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Rebels Revisited: “My Name is…Maul”

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Bringing Darth Maul back to life was one of the biggest, and most controversial, changes brought to the Star Wars canon by The Clone Wars. At George Lucas’s behest, the Sith apprentice was brought back from the fate he met in The Phantom Menace, found half-crazed and ranting on a junkyard planet, only his rage and the power of the dark side keeping him alive. As TCW went on, Maul became one of the show’s strongest recurring antagonists, laying out insidious plots to try and regain his own power and to ensnare the ultimate object of his hate: Obi-Wan Kenobi.

When TCW ended its broadcast run after its fifth season, Maul’s ultimate fate was one of the plot lines that was left open-ended, after “The Lawless” brought his shared organization of criminals and Mandalorians down around him and Palpatine himself did something to his wayward apprentice, but explicitly left him alive. Following up on that, the comic series Son of Dathomir also avoided concluding his story, leaving him on the loose in a galaxy that was about to change from Republic to Empire.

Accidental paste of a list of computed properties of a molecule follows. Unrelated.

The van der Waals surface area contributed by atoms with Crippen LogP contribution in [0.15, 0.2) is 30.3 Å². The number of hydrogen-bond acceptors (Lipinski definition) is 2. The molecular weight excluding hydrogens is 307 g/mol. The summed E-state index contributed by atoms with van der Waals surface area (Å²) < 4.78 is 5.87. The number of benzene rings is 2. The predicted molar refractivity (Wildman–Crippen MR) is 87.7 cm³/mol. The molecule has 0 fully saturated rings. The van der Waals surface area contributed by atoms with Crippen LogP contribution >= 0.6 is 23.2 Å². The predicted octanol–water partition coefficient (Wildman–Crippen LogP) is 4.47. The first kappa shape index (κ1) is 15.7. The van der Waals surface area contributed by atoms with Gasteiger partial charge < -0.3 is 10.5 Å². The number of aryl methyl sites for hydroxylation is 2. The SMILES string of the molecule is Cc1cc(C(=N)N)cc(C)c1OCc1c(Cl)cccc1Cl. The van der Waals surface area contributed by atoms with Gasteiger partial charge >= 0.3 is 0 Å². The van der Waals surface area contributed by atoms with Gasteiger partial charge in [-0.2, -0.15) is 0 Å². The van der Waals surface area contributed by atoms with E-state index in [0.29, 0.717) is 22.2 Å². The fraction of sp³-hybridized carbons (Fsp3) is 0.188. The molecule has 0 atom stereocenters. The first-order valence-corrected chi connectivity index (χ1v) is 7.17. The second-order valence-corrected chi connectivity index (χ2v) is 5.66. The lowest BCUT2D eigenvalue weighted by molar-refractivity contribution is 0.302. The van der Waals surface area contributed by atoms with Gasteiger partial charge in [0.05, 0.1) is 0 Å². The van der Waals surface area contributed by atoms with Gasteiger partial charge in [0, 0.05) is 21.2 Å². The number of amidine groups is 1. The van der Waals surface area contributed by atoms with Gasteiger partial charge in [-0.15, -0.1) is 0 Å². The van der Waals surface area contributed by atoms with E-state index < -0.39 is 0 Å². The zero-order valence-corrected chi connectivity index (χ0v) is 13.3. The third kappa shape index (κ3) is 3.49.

Maul came back once again in the season two finale of Rebels, older but just as devious, and he once again escaped a definitive fate by fleeing his ersatz prison on Malachor. Maul’s appearance was the capstone to a season largely defined by the conflict between Ezra and Kanan and their opposite numbers on the Imperial side, where he introduced Ezra to the powers and dangers of the dark side. What stories took place in the time between then and the end of TCW are left (for the moment) to the imagination and vague hints about the “Siege of Mandalore”.